The research took some time… reading the specific material sourced from the National Archives, trawling through Trove as well as other more general background research that showed how they lived at the time. A trip around the streets of Islington, London, to visit where the original milk dairies had been and see the buildings that were bomb-damaged proved key in providing an authentic canvas for the story.
Three elements that became pillars of the story were the establishment of the British Restaurants, the continued operations of The Savoy, and the rivalry that existed between the newly created restaurants and the established catering trade.
On 21 March 1941 Mr Churchill wrote to Lord Woolton, Minister of Food, in relation to the establishment of communal feeding centres:
I hope the term ‘Communal Feeding Centres’ is not going to be adopted. It is an odious expression, suggestive of Communism and the workhouse. I suggest you call them ‘British Restaurants’. Everybody associates the word ‘restaurant’ with a good meal, and they may as well have the name if they cannot get anything else.
These photographs are part of the “MINISTRY OF INFORMATION SECOND WORLD WAR OFFICIAL COLLECTION”. Here five women from a nearby works enjoying a meal at the British Restaurant at Woolmore Street in 1942, just like they do in Maggie’s Kitchen. They work as oil and grease fillers at the factory.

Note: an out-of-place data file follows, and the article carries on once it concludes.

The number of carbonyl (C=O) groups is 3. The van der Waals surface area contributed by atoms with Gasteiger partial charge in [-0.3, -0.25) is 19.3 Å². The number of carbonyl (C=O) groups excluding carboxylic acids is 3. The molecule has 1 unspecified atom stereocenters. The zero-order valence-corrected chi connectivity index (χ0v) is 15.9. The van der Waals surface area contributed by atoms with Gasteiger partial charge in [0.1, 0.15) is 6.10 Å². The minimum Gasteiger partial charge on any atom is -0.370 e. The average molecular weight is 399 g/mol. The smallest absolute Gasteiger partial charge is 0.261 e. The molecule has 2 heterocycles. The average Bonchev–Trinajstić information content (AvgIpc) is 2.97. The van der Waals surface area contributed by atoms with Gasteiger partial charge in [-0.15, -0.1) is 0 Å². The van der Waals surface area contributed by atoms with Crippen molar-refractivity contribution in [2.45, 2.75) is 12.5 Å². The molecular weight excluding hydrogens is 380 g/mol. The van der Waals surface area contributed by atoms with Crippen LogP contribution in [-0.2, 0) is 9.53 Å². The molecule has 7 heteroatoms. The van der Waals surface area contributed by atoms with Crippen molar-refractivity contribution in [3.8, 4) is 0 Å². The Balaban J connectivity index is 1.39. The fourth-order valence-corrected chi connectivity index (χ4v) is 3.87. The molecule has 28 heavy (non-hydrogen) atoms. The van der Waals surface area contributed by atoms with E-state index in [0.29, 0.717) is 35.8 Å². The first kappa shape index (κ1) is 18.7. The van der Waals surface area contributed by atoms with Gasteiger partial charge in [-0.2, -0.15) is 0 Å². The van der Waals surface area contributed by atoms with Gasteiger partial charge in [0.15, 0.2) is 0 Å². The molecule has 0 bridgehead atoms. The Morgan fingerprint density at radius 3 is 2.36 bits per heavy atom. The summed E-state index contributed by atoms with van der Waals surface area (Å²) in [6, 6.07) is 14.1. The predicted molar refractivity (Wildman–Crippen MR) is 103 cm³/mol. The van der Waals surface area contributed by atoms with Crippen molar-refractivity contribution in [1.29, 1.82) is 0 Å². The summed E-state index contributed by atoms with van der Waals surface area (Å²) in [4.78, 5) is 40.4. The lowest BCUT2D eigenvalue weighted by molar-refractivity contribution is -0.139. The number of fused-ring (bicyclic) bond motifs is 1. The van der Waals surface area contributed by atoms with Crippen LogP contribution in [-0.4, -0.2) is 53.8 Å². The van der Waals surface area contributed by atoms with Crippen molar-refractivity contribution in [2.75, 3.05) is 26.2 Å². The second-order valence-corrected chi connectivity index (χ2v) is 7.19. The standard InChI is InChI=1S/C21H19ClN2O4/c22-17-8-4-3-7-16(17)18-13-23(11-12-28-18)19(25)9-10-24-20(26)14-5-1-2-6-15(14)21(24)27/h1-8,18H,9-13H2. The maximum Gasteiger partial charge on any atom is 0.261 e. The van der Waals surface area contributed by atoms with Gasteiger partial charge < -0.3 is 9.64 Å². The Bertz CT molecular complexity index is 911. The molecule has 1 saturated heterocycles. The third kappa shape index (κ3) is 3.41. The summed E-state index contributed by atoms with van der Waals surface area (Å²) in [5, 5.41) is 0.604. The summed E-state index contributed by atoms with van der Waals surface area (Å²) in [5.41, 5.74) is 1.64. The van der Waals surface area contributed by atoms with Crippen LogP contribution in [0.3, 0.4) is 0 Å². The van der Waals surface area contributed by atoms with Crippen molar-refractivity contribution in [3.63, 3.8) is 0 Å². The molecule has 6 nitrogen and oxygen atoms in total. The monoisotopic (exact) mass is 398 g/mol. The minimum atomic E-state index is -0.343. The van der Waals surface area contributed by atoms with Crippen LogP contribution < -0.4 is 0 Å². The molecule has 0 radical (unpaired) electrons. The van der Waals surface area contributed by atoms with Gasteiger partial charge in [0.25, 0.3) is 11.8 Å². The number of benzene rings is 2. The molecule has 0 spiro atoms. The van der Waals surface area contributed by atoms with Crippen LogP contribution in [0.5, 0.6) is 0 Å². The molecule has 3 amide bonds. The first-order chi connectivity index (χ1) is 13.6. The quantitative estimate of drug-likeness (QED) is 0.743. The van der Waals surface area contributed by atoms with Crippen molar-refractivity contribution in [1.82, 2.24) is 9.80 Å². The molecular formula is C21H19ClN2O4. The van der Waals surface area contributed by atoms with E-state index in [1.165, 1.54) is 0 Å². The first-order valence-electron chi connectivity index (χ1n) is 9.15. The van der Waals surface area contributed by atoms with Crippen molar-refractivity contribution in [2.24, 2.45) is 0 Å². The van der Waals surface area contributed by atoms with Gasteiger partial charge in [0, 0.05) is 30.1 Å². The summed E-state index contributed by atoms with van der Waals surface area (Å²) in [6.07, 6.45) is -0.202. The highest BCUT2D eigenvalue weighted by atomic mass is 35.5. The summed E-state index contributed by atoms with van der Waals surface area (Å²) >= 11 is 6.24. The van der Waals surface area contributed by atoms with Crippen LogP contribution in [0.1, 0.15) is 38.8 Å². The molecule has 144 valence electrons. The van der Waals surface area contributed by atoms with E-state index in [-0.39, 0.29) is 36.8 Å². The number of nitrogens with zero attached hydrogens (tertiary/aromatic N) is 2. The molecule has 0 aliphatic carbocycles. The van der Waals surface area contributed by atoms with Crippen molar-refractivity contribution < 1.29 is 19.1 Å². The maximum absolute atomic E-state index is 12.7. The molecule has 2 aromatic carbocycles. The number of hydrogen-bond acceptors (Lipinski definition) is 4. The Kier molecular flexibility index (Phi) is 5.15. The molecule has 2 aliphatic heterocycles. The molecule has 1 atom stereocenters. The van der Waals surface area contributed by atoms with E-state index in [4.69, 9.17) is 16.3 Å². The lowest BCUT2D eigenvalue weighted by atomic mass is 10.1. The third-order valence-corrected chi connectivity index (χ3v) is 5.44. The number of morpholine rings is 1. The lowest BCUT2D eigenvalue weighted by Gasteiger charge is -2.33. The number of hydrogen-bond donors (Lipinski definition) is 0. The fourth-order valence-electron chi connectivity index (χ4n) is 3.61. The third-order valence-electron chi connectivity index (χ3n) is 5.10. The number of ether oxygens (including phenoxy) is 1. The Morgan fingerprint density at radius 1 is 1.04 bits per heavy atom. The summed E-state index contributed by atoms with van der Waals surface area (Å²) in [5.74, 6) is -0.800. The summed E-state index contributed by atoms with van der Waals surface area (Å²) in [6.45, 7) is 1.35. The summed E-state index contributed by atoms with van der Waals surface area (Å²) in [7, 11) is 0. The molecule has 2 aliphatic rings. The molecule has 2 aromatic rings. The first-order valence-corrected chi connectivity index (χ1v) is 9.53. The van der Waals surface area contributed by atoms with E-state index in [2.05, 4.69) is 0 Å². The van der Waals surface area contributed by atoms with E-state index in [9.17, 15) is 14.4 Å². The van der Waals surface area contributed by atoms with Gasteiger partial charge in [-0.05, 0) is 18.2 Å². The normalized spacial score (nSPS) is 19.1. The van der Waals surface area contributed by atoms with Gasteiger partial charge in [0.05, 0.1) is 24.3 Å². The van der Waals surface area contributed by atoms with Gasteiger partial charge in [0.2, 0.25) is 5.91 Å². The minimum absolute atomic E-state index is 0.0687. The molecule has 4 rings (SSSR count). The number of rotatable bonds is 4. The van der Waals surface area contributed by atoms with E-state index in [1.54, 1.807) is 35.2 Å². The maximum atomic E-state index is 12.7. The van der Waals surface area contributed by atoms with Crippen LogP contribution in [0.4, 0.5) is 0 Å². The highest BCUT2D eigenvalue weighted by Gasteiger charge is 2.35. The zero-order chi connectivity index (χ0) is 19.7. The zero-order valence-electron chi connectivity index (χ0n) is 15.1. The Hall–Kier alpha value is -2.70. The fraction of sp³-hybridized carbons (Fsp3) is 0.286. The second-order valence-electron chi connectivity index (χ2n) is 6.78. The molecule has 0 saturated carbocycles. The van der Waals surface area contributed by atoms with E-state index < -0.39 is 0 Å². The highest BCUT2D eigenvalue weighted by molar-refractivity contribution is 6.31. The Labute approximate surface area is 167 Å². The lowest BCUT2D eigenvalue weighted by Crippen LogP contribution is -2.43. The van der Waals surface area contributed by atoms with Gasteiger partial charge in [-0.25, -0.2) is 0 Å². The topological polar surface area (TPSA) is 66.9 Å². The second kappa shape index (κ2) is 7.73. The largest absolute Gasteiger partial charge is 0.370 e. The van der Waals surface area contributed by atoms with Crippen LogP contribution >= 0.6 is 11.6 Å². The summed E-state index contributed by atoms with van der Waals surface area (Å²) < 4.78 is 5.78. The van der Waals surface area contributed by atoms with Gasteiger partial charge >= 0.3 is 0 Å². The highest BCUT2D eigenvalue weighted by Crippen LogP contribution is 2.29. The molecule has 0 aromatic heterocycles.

© IWM (D 10676)
Here is entertainer Tommy Trinder in 1941 as he sings and dances in a British Restaurant, to encourage the public to use communal feeding centres.
© IWM (D 2413)
This is mealtime at a British Restaurant in Poplar in 1942.
© IWM (D 12268)
The self-serve British Restaurant in Woolmore Street, London, during 1942. Like Gillian and Rose, these ‘dinner ladies’ serve the meals to the queuing diners.
© IWM (D 10680)
M M Brookes holds a diploma in domestic science and runs the restaurant.
© IWM (D 10673)
Cooks are trained at the National College of Domestic Science in Westminster and the general public sit down to lunch cooked by students learning about communal feeding.
© IWM (D 22533)
The Savoy has a rich history and played a strong role in London life in peacetime as well as through the wars. Churchill really did entertain his cabinet there and there was a demonstration outside by the public complaining that it was one rule for the rich and another for the poor since they were able to access rations when the general public could not. Robbie knew where to look!
British Restaurants vs. Established caterers
The archives give an interesting perspective on how the established catering trade found it more than irritating that the newly established British Restaurants were able to source supplies that were rare to come by and in short supply.